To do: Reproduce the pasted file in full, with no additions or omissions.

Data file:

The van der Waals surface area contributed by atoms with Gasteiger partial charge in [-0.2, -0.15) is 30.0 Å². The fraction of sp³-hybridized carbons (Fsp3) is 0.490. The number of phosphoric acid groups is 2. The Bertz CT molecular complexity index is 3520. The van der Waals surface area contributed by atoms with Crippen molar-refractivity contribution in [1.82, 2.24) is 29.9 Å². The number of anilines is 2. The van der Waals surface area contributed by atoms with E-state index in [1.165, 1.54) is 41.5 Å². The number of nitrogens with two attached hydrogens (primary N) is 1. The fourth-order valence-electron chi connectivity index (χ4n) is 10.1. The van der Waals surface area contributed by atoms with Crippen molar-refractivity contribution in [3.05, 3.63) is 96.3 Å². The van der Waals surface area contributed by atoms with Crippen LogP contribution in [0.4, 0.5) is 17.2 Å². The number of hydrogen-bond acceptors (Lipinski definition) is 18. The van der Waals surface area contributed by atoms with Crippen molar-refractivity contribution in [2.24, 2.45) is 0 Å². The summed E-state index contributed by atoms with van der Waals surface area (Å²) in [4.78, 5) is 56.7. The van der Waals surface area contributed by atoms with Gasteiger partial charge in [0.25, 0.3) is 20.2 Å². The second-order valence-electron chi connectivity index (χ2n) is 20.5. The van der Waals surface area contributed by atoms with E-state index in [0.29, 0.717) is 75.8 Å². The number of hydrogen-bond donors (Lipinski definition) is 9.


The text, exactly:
The van der Waals surface area contributed by atoms with Gasteiger partial charge in [-0.2, -0.15) is 30.0 Å². The fraction of sp³-hybridized carbons (Fsp3) is 0.490. The number of phosphoric acid groups is 2. The Bertz CT molecular complexity index is 3520. The van der Waals surface area contributed by atoms with Crippen molar-refractivity contribution in [1.82, 2.24) is 29.9 Å². The number of anilines is 2. The van der Waals surface area contributed by atoms with E-state index in [1.165, 1.54) is 41.5 Å². The number of nitrogens with two attached hydrogens (primary N) is 1. The fourth-order valence-electron chi connectivity index (χ4n) is 10.1. The van der Waals surface area contributed by atoms with Crippen molar-refractivity contribution in [3.05, 3.63) is 96.3 Å². The van der Waals surface area contributed by atoms with Crippen LogP contribution in [0.4, 0.5) is 17.2 Å². The number of hydrogen-bond acceptors (Lipinski definition) is 18. The van der Waals surface area contributed by atoms with Crippen molar-refractivity contribution in [2.24, 2.45) is 0 Å². The summed E-state index contributed by atoms with van der Waals surface area (Å²) in [4.78, 5) is 56.7. The van der Waals surface area contributed by atoms with Gasteiger partial charge in [0.25, 0.3) is 20.2 Å². The second-order valence-electron chi connectivity index (χ2n) is 20.5. The van der Waals surface area contributed by atoms with E-state index in [0.29, 0.717) is 75.8 Å². The number of hydrogen-bond donors (Lipinski definition) is 9.